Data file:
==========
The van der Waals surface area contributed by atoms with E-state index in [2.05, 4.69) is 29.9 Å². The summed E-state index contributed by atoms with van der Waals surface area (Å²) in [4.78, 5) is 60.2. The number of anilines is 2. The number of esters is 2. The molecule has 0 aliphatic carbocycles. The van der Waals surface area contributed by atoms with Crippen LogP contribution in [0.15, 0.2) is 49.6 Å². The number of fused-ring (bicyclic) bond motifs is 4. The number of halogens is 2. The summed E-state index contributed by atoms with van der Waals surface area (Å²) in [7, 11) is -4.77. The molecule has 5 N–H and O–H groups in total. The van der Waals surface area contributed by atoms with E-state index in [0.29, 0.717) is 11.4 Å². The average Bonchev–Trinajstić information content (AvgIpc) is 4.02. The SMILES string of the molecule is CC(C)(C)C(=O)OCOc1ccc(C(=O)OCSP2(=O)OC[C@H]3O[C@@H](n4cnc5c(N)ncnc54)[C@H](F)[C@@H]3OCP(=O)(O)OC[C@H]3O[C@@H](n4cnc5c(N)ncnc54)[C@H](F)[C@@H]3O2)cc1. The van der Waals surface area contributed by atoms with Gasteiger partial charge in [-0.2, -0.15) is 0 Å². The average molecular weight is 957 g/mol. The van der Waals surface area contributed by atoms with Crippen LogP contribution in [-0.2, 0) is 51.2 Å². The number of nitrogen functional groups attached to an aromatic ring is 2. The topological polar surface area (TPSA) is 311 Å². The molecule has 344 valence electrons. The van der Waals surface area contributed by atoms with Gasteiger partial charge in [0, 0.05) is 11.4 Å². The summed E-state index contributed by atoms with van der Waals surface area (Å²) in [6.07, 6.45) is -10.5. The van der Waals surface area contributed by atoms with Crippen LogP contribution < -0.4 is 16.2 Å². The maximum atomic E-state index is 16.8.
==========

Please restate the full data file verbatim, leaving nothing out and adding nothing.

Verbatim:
The van der Waals surface area contributed by atoms with E-state index in [2.05, 4.69) is 29.9 Å². The summed E-state index contributed by atoms with van der Waals surface area (Å²) in [4.78, 5) is 60.2. The number of anilines is 2. The number of esters is 2. The molecule has 0 aliphatic carbocycles. The van der Waals surface area contributed by atoms with Crippen LogP contribution in [0.15, 0.2) is 49.6 Å². The number of fused-ring (bicyclic) bond motifs is 4. The number of halogens is 2. The summed E-state index contributed by atoms with van der Waals surface area (Å²) in [7, 11) is -4.77. The molecule has 5 N–H and O–H groups in total. The van der Waals surface area contributed by atoms with E-state index in [0.29, 0.717) is 11.4 Å². The average Bonchev–Trinajstić information content (AvgIpc) is 4.02. The SMILES string of the molecule is CC(C)(C)C(=O)OCOc1ccc(C(=O)OCSP2(=O)OC[C@H]3O[C@@H](n4cnc5c(N)ncnc54)[C@H](F)[C@@H]3OCP(=O)(O)OC[C@H]3O[C@@H](n4cnc5c(N)ncnc54)[C@H](F)[C@@H]3O2)cc1. The van der Waals surface area contributed by atoms with Gasteiger partial charge in [-0.2, -0.15) is 0 Å². The average molecular weight is 957 g/mol. The van der Waals surface area contributed by atoms with Crippen LogP contribution in [-0.2, 0) is 51.2 Å². The number of nitrogen functional groups attached to an aromatic ring is 2. The topological polar surface area (TPSA) is 311 Å². The molecule has 344 valence electrons. The van der Waals surface area contributed by atoms with Gasteiger partial charge in [0, 0.05) is 11.4 Å². The summed E-state index contributed by atoms with van der Waals surface area (Å²) in [6.07, 6.45) is -10.5. The van der Waals surface area contributed by atoms with Crippen LogP contribution < -0.4 is 16.2 Å². The maximum atomic E-state index is 16.8.